Here is an example scenario:
Teslarati's SpaceX president teases Starship’s game-changing Starlink launch capabilities provides several links, including CNBC's article and discusses the difficulty of other companies deploying large constellations of satellites anywhere near the same cost per satellite as SpaceX can for several reasons.
It seems that one of the key reasons is that SpaceX has dramatically decreased the cost of launch to orbit by making rockets (almost) routinely reusable, and it's newest rocket Starship (currently under development) both quickly reusable and capable of deploying 400 Starlink satellites into orbit at a time.
In Space Exploration SE back in February 2019 I asked Regulations preventing SpaceX from saying “no” if OneWeb asked them to launch their satellites?. It's way too late to migrate, and so far there have been no answers. When it was suggested that I ask here in May 2019, I demurred.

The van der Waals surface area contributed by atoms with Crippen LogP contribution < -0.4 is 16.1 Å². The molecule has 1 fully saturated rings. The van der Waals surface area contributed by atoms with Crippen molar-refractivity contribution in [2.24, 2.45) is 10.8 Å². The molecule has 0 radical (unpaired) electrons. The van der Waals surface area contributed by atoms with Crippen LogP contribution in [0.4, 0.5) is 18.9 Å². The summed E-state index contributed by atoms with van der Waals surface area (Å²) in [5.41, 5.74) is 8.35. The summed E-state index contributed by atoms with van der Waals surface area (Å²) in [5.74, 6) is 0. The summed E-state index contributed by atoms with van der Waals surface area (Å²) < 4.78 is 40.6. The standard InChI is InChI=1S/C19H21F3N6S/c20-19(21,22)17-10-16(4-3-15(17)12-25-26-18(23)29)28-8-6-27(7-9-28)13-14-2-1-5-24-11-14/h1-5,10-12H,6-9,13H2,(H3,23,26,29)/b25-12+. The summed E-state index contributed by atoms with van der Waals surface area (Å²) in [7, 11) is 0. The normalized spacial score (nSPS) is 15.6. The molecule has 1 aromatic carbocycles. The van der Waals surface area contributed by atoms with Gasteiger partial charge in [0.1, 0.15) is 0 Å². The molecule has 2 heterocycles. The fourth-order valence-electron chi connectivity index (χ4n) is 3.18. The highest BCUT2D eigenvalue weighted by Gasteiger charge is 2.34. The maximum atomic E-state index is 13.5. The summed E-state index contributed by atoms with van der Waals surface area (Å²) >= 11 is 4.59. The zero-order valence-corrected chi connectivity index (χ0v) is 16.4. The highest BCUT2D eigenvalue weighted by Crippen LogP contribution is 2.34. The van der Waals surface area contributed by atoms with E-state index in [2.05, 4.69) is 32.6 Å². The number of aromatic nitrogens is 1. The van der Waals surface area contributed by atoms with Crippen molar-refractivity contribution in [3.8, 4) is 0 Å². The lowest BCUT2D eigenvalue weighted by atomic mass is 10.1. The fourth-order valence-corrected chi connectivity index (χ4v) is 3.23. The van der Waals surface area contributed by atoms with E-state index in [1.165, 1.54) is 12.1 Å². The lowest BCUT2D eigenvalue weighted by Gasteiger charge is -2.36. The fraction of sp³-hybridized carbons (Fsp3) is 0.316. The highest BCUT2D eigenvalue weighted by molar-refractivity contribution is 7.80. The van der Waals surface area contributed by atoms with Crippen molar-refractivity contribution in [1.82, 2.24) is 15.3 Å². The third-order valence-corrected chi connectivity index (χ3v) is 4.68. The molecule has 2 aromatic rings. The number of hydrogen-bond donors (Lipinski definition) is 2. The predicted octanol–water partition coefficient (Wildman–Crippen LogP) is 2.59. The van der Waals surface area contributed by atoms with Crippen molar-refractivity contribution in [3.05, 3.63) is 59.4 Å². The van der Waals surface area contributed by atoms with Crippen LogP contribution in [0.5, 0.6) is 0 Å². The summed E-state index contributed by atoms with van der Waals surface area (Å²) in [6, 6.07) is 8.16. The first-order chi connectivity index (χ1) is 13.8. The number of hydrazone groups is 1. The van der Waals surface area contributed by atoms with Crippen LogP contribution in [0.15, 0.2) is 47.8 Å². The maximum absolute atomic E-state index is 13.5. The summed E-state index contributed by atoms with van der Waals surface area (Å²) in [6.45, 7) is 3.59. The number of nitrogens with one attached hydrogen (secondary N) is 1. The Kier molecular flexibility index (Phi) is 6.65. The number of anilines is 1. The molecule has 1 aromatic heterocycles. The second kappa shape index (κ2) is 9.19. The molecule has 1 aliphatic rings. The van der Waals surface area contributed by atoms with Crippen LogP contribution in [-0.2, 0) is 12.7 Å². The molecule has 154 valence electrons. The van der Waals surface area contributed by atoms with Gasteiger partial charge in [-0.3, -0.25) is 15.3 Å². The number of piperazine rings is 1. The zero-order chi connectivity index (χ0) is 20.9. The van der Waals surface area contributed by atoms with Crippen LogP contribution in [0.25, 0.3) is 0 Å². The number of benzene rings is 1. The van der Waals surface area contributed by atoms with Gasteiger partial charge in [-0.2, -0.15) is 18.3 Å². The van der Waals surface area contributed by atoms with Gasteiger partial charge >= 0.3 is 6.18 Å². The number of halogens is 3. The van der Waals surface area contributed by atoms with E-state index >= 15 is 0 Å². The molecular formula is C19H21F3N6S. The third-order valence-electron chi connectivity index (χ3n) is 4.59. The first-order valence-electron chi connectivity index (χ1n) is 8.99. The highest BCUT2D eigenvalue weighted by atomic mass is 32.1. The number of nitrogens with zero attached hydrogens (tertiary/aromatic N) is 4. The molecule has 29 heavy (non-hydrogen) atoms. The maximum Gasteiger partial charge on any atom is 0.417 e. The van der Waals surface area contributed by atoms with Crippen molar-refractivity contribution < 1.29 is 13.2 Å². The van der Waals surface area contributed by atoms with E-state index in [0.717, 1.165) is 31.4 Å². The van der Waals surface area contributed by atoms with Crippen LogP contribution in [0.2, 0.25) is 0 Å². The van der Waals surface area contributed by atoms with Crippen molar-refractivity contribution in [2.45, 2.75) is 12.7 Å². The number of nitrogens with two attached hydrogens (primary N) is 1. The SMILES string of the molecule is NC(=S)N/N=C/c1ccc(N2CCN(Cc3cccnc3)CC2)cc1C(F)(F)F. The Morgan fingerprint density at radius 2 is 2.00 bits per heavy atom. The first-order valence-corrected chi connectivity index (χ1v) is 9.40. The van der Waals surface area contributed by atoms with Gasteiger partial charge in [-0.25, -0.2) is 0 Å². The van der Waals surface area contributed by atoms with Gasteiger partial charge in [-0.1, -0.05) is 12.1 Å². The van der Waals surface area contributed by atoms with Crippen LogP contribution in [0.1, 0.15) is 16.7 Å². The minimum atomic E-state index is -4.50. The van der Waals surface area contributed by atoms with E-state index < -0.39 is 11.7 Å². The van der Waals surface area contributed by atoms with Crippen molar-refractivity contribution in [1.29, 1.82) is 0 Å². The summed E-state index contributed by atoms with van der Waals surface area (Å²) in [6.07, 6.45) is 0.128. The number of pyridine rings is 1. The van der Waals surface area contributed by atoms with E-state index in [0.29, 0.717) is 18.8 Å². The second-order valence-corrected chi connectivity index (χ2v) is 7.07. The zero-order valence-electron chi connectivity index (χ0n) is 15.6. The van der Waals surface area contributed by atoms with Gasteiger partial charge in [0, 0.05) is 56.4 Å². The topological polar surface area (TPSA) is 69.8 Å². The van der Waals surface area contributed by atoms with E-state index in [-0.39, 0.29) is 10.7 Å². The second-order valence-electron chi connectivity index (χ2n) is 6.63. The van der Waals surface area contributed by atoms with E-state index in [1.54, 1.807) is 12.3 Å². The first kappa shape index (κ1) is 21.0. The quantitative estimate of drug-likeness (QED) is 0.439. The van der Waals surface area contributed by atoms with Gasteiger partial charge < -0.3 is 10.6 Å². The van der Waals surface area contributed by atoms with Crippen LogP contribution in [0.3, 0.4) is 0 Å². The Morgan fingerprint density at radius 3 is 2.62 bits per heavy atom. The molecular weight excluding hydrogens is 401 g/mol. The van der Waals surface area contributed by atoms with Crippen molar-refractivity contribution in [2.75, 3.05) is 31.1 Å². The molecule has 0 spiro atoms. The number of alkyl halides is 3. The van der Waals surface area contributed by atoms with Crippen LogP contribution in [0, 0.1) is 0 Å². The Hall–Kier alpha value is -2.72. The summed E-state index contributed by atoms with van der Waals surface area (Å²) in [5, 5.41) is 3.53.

On the question of SpaceX's ability to say "no" to OneWeb's request to put its constellation into orbit for them, I wrote in that question:
But since SpaceX operates in a highly regulated niche within the already highly regulated transportation industry, would they be able to simply say "no, your money's no good here" or are there regulations that would requite them to treat all potential customers in a similar way?
In the extensive comments there an interesting one draws a parallel to another industry:
there are industries where you aren't allowed to arbitrarily say "no" to potential customers. For example, FedEx and UPS are considered common carriers and are required to carry any package presented to them unless there is a compelling reason not to.
So I'd like to ask:
Question: In the US is launch to orbit service similar to common carriers? Do regulations say anything about a launch-to-orbit provider refusing to launch a competitor's payload?